The Vancouver Canucks put Elias Pettersson on long-term injured reserve on Saturday.

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So it’s official: Elias Pettersson won’t play again for the Vancouver Canucks.

…until at least Mar. 31.

The Canucks put their star centre on long-term injured reserve before Saturday’s game to create enough cap space to add Marc Michaelis back to the NHL roster from the squad.

He’s now the 13th forward on the 23-man roster, a move that suggests there was perhaps some touch and go concern about another player in the lineup before Friday’s 3-2 OT win for the Canucks over the Montreal Canadiens.

(Earlier in the day, Tanner Pearson was put on injured reserve, which creates a roster spot but no cap relief, after it was revealed he will be out for four weeks with what’s believed to be an ankle sprain.)

Pettersson stayed back in Vancouver when the team flew east last Sunday and he’s now missed seven games in all, following what may be a wrist injury suffered against the Winnipeg Jets Mar. 1. (Jim Benning suggested on Sportsnet 650 Mar. 5 that Pettersson got hurt in that game and aggravated it in the Mar. 2 game vs. Winnipeg.)

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Ten days ago, Travis Green told the media Pettersson would be out at least another week. We’re now into that zone.

By putting Pettersson on LTIR, the Canucks have committed to him being out for 10 games and 24 days. The 10th game would be next Wednesday’s vs. the Jets and he’d clear 24 days out injured during the week-long break between games after Wednesday’s game.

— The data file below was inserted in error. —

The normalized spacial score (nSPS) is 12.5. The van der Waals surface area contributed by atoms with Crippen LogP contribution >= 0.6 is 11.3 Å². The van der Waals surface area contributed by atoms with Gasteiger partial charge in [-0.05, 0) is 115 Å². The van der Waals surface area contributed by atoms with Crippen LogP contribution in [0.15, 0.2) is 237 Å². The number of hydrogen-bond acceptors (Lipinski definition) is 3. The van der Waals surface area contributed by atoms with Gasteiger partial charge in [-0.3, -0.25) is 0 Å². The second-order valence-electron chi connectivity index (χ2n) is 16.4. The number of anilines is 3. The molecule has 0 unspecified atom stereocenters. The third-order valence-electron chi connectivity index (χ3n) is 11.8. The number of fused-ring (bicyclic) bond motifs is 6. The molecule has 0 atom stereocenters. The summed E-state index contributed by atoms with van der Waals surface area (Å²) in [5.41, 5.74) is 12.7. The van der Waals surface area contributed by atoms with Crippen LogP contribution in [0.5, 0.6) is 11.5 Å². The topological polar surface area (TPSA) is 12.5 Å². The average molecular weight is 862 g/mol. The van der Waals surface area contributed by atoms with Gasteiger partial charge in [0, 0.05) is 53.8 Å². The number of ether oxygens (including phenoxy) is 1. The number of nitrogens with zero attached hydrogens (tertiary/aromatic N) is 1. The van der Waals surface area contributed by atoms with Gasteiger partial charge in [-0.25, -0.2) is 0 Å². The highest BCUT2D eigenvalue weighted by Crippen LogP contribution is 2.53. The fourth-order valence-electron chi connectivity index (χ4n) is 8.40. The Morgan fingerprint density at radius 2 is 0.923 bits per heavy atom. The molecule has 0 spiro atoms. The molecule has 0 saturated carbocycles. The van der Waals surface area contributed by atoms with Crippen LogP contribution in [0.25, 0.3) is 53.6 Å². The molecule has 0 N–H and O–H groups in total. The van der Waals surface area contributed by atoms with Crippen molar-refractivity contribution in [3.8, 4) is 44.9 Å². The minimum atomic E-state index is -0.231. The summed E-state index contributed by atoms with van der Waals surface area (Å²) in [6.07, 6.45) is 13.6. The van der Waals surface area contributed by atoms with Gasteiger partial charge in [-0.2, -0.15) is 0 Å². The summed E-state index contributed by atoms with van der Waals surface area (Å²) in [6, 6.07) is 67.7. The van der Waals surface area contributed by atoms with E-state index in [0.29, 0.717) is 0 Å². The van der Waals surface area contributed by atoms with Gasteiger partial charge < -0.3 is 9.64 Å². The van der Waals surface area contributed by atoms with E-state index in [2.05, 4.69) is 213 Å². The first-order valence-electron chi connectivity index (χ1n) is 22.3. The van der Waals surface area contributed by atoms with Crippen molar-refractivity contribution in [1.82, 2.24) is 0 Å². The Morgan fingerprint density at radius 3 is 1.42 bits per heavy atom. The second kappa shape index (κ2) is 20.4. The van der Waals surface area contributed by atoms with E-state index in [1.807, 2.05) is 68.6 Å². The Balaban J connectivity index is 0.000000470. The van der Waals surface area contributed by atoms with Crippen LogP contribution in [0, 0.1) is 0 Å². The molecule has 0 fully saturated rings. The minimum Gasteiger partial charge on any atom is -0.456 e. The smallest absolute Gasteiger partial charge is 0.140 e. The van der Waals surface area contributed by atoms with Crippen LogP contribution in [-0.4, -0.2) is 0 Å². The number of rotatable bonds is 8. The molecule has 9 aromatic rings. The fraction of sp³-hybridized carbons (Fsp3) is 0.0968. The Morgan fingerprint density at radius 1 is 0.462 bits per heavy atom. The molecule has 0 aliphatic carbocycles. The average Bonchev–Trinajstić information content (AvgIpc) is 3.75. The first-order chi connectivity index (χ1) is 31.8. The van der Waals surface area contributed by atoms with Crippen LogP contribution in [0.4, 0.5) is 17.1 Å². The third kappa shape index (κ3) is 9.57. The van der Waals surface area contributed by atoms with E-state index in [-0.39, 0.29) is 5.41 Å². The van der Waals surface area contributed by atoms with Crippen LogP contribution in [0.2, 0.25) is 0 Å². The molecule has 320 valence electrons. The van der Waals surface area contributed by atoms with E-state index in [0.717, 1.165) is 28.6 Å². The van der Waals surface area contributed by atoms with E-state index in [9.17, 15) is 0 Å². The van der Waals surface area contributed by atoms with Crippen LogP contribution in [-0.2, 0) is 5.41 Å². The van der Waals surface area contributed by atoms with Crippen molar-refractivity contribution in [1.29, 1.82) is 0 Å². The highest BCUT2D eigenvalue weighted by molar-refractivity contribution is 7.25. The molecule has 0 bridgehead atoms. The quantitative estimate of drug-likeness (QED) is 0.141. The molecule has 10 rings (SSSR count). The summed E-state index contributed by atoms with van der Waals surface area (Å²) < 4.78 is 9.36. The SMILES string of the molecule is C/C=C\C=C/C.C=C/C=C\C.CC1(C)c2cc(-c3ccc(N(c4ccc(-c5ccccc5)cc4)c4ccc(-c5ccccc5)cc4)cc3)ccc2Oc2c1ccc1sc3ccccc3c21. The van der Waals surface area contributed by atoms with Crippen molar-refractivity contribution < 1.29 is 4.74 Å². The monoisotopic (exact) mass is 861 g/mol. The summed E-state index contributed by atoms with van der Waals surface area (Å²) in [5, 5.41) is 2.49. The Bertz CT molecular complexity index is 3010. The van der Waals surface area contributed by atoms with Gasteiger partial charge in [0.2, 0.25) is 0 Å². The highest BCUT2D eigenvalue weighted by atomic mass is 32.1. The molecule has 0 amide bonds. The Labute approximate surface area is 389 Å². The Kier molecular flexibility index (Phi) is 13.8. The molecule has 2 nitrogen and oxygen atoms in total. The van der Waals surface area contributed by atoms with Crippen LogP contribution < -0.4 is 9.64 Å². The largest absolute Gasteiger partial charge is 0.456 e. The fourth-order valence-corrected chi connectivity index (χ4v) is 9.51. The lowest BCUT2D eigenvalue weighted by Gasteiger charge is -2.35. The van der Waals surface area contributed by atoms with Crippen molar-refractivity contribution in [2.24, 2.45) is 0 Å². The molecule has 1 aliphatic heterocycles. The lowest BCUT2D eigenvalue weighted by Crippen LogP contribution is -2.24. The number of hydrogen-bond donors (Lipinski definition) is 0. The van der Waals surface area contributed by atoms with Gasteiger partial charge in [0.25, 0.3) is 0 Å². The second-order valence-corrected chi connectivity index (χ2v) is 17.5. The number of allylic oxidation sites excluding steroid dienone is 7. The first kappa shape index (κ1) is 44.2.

And so the Canucks battle on. They’re back at .500 after this remarkable Demko-powered run.

They have three more games at least without their No. 1 centre. They have 22 games left and 29 or 30 points to secure a playoff spot. That means 15 wins or so, or .681 hockey.

That’s still a very steep slope to climb.

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100 games, 100 points

By scoring the winner Friday, J.T. Miller notched his 100 point as a Canuck in 100 games.

How to get DiPietro games

Mike DiPietro desperately needs to play.

There’s an obvious window over the next week to get him a couple starts and it won’t cost much.

The Ottawa Senators are in the mids of a major injury crisis. Joey Daccord, who was supposed to be in the AHL, shredded his knee against the Canucks and is done for the season we think.

Matt Murray is dealing with some sort of upper-body injury and will be out at least week, probably more. (Pierre Dorion called him week-to-week today.)